From Ed Jordan, Pop Stars judge and stalwart of SA's flailing pop music scene comes a new collection of old songs called For Always.
The songs are linked by the theme of love, but this is a love so soppy, it stinks like cheap, pink, heart-shaped soaps.
Blessed with a great voice - think Peter Gabriel meets Sting - Ed has no idea how to use his gift. His delivery is stilted, soulless. He stops for breath in the middle of phrases that should flow as one thought. He cuts up his lines with ugly pronunciation. Mind you, with lyrics like "The time had come for him / To say to her / It's time we changed your name / He held her close to him / And they let the love begin" perhaps this is a blessing in disguise.
While many of the musicians Ed uses are accomplished, they're like chefs asked to cook a gourmet meal but presented with brick margarine, Smash, Aromat and a microwave oven. Bravely wading through unimaginative arrangements in synthesised, sanitised suffering, they stand no chance in hell.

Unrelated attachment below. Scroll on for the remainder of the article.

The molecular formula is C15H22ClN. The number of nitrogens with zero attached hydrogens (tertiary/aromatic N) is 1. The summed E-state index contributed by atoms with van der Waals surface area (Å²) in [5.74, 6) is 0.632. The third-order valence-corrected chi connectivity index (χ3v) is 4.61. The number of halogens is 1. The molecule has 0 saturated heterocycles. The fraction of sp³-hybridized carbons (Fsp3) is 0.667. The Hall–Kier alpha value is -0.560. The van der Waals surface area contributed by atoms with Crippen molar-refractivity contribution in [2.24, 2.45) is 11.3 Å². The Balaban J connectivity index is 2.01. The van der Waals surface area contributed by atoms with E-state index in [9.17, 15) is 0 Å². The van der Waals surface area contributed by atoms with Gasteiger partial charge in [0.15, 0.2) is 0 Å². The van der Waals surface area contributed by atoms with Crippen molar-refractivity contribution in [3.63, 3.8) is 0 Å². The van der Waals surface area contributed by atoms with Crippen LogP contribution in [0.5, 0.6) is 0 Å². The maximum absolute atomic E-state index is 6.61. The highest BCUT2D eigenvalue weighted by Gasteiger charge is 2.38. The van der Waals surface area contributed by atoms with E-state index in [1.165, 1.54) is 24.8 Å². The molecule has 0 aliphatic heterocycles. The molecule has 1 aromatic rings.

Surely this album can't be that bad? Surely there's something to be said for it? Surely it's a matter of taste? I wish I could say that. But this goes way beyond taste.
For argument's sake, let's compare Ed Jordan to Steve Hofmeyr. Why? Because I think Ed is aiming for Steve's English market, and missing.
Missing... everything. Much as some people might dislike Steve Hofmeyr, nobody will deny this: he can sing. Much as sentimentality is boring, I'll admit that Steve writes spot-on, albeit smaltzy pop. And much as Steve eerily resembles an oversized psychotic budgie, he's hot-looking enough to deserve a CD cover to himself.
In short, Steve Hofmeyr is tasteless. But Ed Jordan simply has no taste at all. For Always? More likely for ten minutes, and then straight to that bargain bin at Musica where most SA music goes to die.
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